"I'm not a master healer," confessed Wil. "My training has been limited to the most crude uses of magic, so there's nothing I can do for this injury that wouldn't leave you permanently crippled. I can't see things clearly enough to knit all the muscles and tendons back together without forcing the loss of your fingers. Once I've acted, there will be little that a conventional healer can do. Since it's not causing you distress - and that in itself concerns me - I think you should bandage it and have it seen to as soon as we get to Tsab. Surprisingly for an injury of this severity, it isn't bleeding much."
     Lea nodded. She tried to flex her fingers, but got no response. It was as if the hand had been hacked off, not just mauled.
     Guc, who appeared unharmed, rode his lathered horse to the queen's side. "Are you all right, Your Majesty?" he questioned, dismounting.
     Wordlessly, the queen lifted her wounded hand. As Wil related what he had told Lea, Guc's expression became grave.
     "Several of the men have similar injuries, all where the saliva of the quatics touched them. It may be a poison."
     Wil nodded. "I considered that, but we need the resources of Tsab before we can make further determinations and decide what actions should be taken. As soon as I've seen to the most serious injuries, we can move. With everyone on foot, it will take longer to reach the city."
     As the chancellor moved to aid the next victim, Lea gazed across the rows of bodies and asked, "What about the dead?"
     "A quick pyre," replied Guc. "We don't have time for something formal, and we don't have the manpower to transport that many bodies to Tsab. If your chancellor can't do anything to help the mortally wounded men, they'll have to be given the coup de grace."
     Lea didn't flinch at the pronouncement, aware as she was of the tenuousness of their situation. Men who couldn't travel would not be left behind for the quatics. It would be more merciful to put them to the sword here than let them bleed out their lives in the cold mud. Just because it was a fact of circumstances, she didn't have to like it, however.
     "They're fierce fighters," she said, indicating one of the dead quatics.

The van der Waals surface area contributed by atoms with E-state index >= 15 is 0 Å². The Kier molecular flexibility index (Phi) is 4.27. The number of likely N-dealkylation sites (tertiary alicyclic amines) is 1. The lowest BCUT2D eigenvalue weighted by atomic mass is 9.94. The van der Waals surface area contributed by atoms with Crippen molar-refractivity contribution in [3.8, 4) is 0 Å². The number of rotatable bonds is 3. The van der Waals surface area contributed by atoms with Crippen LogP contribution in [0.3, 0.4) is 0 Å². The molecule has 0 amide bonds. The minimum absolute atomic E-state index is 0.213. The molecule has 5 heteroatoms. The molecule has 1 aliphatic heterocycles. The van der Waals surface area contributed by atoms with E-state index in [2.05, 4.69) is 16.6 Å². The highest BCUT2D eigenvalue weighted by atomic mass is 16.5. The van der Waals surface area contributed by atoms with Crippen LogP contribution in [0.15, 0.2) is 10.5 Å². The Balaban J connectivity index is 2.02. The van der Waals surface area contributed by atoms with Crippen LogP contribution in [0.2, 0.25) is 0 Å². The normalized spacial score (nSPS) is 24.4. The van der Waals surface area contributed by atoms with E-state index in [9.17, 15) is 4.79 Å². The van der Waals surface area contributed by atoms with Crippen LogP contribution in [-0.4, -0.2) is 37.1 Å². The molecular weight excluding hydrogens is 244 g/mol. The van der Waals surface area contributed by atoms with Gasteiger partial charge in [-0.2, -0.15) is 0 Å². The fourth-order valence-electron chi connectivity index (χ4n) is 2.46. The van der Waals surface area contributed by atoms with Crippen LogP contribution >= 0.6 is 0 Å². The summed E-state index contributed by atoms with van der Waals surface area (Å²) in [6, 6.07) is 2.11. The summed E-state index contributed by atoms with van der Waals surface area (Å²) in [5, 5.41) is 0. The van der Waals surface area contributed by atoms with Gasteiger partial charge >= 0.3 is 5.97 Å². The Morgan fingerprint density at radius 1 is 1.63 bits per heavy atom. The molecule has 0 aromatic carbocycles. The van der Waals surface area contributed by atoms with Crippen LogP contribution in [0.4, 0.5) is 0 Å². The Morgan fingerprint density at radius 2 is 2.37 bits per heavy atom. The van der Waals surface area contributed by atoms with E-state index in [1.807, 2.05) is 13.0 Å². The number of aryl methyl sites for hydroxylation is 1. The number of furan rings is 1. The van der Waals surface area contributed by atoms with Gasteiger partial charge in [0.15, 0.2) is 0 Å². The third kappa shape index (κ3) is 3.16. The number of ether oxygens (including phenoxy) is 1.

"That's what worries me," acknowledged Guc. "If six of them can do this much damage, what could an army do? They don't die easily, either. I practically had to chop that one's head off before it fell." He indicated a body that had a bloody gash across the neck.
     "We should send a message to Yax," decided Lea. "This is his backyard and he deserves to be informed about what happened."
     Guc nodded his agreement. "Mak!" he shouted, calling over the other surviving Tsabian.
     "Your Majesty?"
     "Take my horse and ride to Fels. Demand an immediate audience and tell King Yax what has happened. Then get a new mount and take the southern route to Tsab."
     After saluting his liege, Mak mounted. Pushing the horse as fast as its weary body would allow, the Tsabian headed east.
     Wil proved able to help all but one of the injured, a guard whose throat had been partially ripped out. There was quatic saliva in the wound and the chancellor was unable to visualize past the numbness to bring his healing abilities to bear. He had similar experiences in other cases, but none with such a critical injury. It was one thing to be unable to repair a severed tendon in a foot, but something altogether different to prove incapable of stanching a mortal wound.
     "There's nothing I can do for him," the Apath confessed. "Something in the quatic saliva paralyzes the vitality of the tissue around the injury. Without being able to attune my senses to the damaged area, any work I do is like a blind man groping in the dark."